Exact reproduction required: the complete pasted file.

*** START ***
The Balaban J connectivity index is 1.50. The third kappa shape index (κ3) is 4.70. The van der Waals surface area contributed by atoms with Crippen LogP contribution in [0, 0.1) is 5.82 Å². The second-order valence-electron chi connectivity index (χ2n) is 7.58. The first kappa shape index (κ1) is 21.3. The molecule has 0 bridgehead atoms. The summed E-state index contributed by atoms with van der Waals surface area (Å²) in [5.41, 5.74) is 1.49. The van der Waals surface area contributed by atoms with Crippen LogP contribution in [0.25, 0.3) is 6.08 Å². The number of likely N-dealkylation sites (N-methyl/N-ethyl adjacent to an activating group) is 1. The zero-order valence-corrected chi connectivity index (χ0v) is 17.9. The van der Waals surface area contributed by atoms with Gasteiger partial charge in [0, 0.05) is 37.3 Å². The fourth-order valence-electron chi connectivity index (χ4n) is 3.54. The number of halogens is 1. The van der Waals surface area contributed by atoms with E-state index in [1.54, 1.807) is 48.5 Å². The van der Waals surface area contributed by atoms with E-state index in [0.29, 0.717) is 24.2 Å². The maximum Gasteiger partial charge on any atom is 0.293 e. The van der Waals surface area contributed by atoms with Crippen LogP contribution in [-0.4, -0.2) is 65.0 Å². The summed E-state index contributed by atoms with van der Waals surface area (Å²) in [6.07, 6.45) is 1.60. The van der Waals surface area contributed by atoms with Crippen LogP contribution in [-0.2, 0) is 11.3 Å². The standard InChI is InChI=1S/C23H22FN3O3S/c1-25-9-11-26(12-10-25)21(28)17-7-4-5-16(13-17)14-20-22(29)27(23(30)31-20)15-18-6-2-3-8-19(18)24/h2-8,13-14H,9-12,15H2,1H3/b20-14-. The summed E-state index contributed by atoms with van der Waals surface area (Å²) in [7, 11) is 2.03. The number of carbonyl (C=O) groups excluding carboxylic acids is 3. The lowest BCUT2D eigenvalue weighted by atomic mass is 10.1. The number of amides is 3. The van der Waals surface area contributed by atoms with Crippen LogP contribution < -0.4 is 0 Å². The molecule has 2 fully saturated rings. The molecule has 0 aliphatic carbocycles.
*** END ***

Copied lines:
The Balaban J connectivity index is 1.50. The third kappa shape index (κ3) is 4.70. The van der Waals surface area contributed by atoms with Crippen LogP contribution in [0, 0.1) is 5.82 Å². The second-order valence-electron chi connectivity index (χ2n) is 7.58. The first kappa shape index (κ1) is 21.3. The molecule has 0 bridgehead atoms. The summed E-state index contributed by atoms with van der Waals surface area (Å²) in [5.41, 5.74) is 1.49. The van der Waals surface area contributed by atoms with Crippen LogP contribution in [0.25, 0.3) is 6.08 Å². The number of likely N-dealkylation sites (N-methyl/N-ethyl adjacent to an activating group) is 1. The zero-order valence-corrected chi connectivity index (χ0v) is 17.9. The van der Waals surface area contributed by atoms with Gasteiger partial charge in [0, 0.05) is 37.3 Å². The fourth-order valence-electron chi connectivity index (χ4n) is 3.54. The number of halogens is 1. The van der Waals surface area contributed by atoms with E-state index in [1.54, 1.807) is 48.5 Å². The van der Waals surface area contributed by atoms with E-state index in [0.29, 0.717) is 24.2 Å². The maximum Gasteiger partial charge on any atom is 0.293 e. The van der Waals surface area contributed by atoms with Crippen LogP contribution in [-0.4, -0.2) is 65.0 Å². The summed E-state index contributed by atoms with van der Waals surface area (Å²) in [6.07, 6.45) is 1.60. The van der Waals surface area contributed by atoms with Crippen LogP contribution in [-0.2, 0) is 11.3 Å². The standard InChI is InChI=1S/C23H22FN3O3S/c1-25-9-11-26(12-10-25)21(28)17-7-4-5-16(13-17)14-20-22(29)27(23(30)31-20)15-18-6-2-3-8-19(18)24/h2-8,13-14H,9-12,15H2,1H3/b20-14-. The summed E-state index contributed by atoms with van der Waals surface area (Å²) in [7, 11) is 2.03. The number of carbonyl (C=O) groups excluding carboxylic acids is 3. The lowest BCUT2D eigenvalue weighted by atomic mass is 10.1. The number of amides is 3. The van der Waals surface area contributed by atoms with Crippen LogP contribution < -0.4 is 0 Å². The molecule has 2 fully saturated rings. The molecule has 0 aliphatic carbocycles.